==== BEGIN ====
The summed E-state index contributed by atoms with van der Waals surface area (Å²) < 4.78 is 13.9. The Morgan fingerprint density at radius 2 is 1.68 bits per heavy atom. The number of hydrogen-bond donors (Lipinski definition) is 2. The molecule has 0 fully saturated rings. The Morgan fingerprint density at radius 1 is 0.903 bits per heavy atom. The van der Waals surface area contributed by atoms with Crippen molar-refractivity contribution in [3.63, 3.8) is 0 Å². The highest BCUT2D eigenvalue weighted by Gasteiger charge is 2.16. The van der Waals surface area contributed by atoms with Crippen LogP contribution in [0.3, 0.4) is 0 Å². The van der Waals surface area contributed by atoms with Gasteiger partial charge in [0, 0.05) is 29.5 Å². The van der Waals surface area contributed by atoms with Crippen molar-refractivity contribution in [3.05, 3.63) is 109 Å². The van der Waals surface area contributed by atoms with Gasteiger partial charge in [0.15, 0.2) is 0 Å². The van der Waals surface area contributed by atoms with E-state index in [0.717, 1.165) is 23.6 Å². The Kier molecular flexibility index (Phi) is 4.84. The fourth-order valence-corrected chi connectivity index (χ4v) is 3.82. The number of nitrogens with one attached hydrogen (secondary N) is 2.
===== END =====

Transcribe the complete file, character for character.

The summed E-state index contributed by atoms with van der Waals surface area (Å²) < 4.78 is 13.9. The Morgan fingerprint density at radius 2 is 1.68 bits per heavy atom. The number of hydrogen-bond donors (Lipinski definition) is 2. The molecule has 0 fully saturated rings. The Morgan fingerprint density at radius 1 is 0.903 bits per heavy atom. The van der Waals surface area contributed by atoms with Crippen molar-refractivity contribution in [3.63, 3.8) is 0 Å². The highest BCUT2D eigenvalue weighted by Gasteiger charge is 2.16. The van der Waals surface area contributed by atoms with Crippen LogP contribution in [0.3, 0.4) is 0 Å². The van der Waals surface area contributed by atoms with Gasteiger partial charge in [0, 0.05) is 29.5 Å². The van der Waals surface area contributed by atoms with Crippen molar-refractivity contribution in [3.05, 3.63) is 109 Å². The van der Waals surface area contributed by atoms with Gasteiger partial charge in [0.15, 0.2) is 0 Å². The van der Waals surface area contributed by atoms with E-state index in [0.717, 1.165) is 23.6 Å². The Kier molecular flexibility index (Phi) is 4.84. The fourth-order valence-corrected chi connectivity index (χ4v) is 3.82. The number of nitrogens with one attached hydrogen (secondary N) is 2.